The Dark Knight Rises cumbersomely falls from the rapturous heights its predecessor attained. ‘Batman Begins’ was a symbol of identity. ‘The Dark Knight’ was a symbol of hope. The Dark Knight Rises is a symbol of liberation. To release one’s self from the shackles of our own imprisonment. Providing deliverance to the civilians of Gotham City, oppressed by both the disappearance of Batman and Bane’s arrival, a physically intimidating terrorist. Gotham is thriving from the exploitations of a lie. A fabrication. The Dent Act. Eradicating organised crime and sentencing those criminals to life imprisonment within the walls of Blackgate Penitentiary. Batman, as the caped crusader, may not be wanted anymore. Yet he lives on, manifesting his iconography into the souls who witnessed his arresting power.
Nolan’s conclusive act in his rebooted trilogy serves as a reflection on America’s political, economical and social structures. However, it’s just not a very good mirror. It’s cracked. Damaged by the success of its legendary predecessor that meshed realism with superhero shenanigans perfectly.
Right, where to begin? The Dark Knight Rises is over two and a half hours long. There is so much plot stuffed into that runtime, that the feature itself becomes plot and only plot. Essentially, it’s all plot. Nearly every single line of dialogue from the Nolans’ screenplay alludes to a plot mechanic, sub-plot, plot structure, or foreshadowed plot point, resulting in minimal characterisation throughout. For example, after the events of ‘The Dark Knight’, Bruce Wayne becomes a recluse in his own lavish mansion. For eight years, he did nothing. Selina Kyle prowls the corridors one night, stealing pearls from a seemingly “uncrackable safe”, and all of a sudden he shifts back into the Batsuit ready to take on Bane. The only genuine development between that transition is when Alfred endearingly confronts Master Wayne about burning Rachel’s letter. That’s it.
In fact, throughout the entire feature, that precise scene is the only authentic moment where two characters interacted without having to further the plot. Another example? “Hotshot” John Blake becomes conveniently promoted to detective, just because Gordon believes he represents the idealism that the Commissioner once held, and somehow deduces Wayne’s secret identity. Why? Well, it’s so that Wayne returns as Batman, Blake investigates Bane’s implausibly merciless plan and to build up Blake’s real identity right at the end of the film. There are no organic conversations between these two righteous individuals, inevitably forcing them to be mere objects for a narrative derived from a multitude of plots. This vacuous aura that envelops Gotham and its residents consequently produces an incredibly inconsistent pace.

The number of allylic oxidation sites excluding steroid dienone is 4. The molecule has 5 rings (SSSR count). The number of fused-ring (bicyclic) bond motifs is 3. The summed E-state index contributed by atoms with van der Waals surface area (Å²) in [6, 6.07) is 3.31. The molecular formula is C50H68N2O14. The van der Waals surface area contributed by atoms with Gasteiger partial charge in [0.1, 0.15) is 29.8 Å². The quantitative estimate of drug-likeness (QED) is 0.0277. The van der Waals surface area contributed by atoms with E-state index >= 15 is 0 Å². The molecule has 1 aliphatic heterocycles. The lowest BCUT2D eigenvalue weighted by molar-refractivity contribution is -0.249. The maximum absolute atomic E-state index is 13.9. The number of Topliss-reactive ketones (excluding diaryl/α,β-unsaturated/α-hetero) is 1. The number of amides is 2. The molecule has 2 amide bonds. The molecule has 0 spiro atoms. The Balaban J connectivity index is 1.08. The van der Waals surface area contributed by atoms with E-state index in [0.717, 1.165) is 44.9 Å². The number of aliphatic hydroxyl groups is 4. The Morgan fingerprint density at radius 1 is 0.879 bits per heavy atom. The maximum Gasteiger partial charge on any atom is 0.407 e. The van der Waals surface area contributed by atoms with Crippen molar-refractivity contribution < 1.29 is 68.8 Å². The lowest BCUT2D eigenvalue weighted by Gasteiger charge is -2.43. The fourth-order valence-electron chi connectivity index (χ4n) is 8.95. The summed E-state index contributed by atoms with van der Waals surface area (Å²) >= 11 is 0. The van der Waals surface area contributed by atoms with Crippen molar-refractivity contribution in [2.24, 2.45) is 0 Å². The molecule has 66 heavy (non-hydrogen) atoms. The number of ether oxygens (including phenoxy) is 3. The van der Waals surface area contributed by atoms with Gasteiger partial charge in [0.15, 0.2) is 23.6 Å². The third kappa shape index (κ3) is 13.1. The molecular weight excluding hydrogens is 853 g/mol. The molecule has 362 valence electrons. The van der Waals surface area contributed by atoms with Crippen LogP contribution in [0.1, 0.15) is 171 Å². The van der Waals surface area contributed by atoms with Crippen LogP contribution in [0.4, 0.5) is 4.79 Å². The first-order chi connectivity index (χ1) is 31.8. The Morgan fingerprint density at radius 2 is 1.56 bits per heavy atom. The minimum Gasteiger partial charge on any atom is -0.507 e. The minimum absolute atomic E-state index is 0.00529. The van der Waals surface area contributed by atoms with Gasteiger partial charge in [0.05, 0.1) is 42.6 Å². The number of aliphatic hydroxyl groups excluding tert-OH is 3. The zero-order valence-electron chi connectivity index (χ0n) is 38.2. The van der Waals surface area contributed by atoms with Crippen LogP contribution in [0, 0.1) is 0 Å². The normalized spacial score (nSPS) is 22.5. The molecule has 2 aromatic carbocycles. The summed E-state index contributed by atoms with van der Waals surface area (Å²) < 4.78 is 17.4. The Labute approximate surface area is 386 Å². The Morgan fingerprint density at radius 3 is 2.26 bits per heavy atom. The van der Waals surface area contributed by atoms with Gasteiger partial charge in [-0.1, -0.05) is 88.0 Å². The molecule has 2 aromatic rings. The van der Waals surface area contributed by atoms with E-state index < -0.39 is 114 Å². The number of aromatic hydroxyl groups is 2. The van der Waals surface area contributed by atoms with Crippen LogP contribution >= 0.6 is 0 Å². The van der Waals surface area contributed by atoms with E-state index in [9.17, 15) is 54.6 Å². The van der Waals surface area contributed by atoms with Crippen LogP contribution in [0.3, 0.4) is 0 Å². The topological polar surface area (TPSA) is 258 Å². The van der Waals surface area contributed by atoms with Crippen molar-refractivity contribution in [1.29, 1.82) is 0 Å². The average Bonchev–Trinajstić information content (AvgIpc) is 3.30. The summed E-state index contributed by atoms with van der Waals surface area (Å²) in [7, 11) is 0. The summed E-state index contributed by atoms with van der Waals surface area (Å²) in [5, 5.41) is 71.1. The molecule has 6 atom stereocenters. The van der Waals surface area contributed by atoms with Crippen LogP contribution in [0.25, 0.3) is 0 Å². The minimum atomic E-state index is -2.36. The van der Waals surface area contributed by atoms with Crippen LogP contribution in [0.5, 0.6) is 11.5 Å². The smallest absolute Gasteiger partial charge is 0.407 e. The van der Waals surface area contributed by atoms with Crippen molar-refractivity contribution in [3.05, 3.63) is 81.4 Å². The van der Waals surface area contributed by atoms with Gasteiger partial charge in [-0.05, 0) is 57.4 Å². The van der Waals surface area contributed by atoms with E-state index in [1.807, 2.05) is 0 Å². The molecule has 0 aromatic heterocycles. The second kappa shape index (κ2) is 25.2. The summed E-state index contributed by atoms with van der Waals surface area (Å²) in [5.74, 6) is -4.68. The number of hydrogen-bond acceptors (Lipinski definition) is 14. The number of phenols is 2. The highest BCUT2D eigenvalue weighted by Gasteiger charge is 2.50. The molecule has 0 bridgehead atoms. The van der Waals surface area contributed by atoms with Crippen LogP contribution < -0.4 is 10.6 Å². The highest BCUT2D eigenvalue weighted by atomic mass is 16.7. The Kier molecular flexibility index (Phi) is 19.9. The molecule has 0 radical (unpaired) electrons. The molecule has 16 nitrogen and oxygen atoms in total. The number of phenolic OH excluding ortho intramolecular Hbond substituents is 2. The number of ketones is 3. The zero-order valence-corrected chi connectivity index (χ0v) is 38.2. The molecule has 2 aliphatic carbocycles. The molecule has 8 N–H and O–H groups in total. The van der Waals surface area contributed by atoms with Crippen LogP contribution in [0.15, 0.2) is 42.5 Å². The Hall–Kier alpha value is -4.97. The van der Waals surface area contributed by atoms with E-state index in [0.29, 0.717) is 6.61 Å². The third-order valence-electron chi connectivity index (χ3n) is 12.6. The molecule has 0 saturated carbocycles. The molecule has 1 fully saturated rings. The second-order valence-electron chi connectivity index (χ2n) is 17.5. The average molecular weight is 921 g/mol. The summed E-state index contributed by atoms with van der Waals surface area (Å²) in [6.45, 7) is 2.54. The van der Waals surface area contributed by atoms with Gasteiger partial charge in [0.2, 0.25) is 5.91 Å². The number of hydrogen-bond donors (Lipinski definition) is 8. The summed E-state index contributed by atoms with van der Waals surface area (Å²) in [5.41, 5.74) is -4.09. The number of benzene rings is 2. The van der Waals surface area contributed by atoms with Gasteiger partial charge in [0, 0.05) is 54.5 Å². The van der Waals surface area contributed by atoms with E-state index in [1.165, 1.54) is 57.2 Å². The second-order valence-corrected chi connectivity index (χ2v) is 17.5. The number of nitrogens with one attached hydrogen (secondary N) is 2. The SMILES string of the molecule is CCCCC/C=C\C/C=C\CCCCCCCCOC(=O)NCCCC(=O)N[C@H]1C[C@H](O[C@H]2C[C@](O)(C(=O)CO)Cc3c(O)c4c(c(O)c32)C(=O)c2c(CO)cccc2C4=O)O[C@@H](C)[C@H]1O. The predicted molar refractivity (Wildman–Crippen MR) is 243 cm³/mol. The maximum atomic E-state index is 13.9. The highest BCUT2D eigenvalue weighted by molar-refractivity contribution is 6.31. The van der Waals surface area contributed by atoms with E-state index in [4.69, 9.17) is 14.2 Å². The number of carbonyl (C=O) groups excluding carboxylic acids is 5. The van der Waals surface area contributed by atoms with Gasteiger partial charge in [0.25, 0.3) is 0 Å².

The initial plane siege over Uzbekistan, powered by Zimmer’s monumental score, exemplified Nolan’s insistence for practical effects and categorically commenced the blockbuster with excitement. Bane’s introduction was memorable, with CIA agents building him up to be the most imposing terrorist ever, and cemented a visceral style for the character. Then, for the next hour, nothing happens. Plot thickening agents for Tate’s fusion reactor project, corporate rival Daggett whom is funding Bane and his mercenaries, attacking Gotham Stock Exchange to bankrupt Wayne Enterprises.
That’s not even a third of the sub-plots! Fast forward to a brawl between Batman and Bane, acting as a test of physical strength, and the adrenaline ramps up again. Only to then rapidly diminish minutes later when Wayne is thrown into an underground prison and must endure Gotham’s reckoning as Bane traps the entire police force within tunnels after exploding half of the island. Well, you get the idea. All these plots, all these strands of franchise building/closing, are haphazardly edited together by Smith. One scene includes Batman, then cuts to Kyle, then Bane, then Daggett, then Fox, then Tate, then Blake, then Gordon and then back to Batman. Nolan, simply put, cannot juggle all of these characters and plots coherently. Some, admittedly, are more interesting than others.
Then we get to the conclusive act, which turns an unbalanced yet tonally somber feature into an absolute mess. Terribly executed character reveals, a complete loss of real-time, the worst death sequence to ever grace our screens and resolving a hundred million sub-plots in the space of twenty minutes. The snowy second brawl between Batman and Bane was clunky, with a fighting style that was obviously choreographed instead of inhibiting natural fluidity. The inadequacy of certain early demises essentially destroyed the thin character development that preceded, again, likening individuals to plot devices. And the essential buildup to anarchy never really resolved itself.
The harshness of my critiquing is at the forefront due to the excellence this trilogy has previously provided. Make no mistake, there are meritorious attributes to The Dark Knight Rises. Hardy’s body-language exuded a menacing demeanour. Bale, as Wayne, builds himself up stoically and with subtle complexions. Hathaway certainly looked the part as Catwoman, exercising her typically nice persona with a “bad girl” attitude. Zimmer’s score, as always, delivers in the bass department, turning the most menial scenes into epic tapestries. Pfister’s cinematography, especially the IMAX sequences, were beautifully shot and saturated colours enhanced the suppressed environment of Gotham.
Objectively speaking, The Dark Knight Rises is a technically astute blockbuster. Narratively though? Not in the slightest. It’s a mess. Borderline boring. A case of too many ingredients unable to simmer in a broth of explosive potential. Nolan completes his renowned trilogy in a dissatisfying conclusion that, unfortunately, many will not admit to being mediocre. Marking this feature as Nolan’s weakest film to date, in what is a stellar filmography.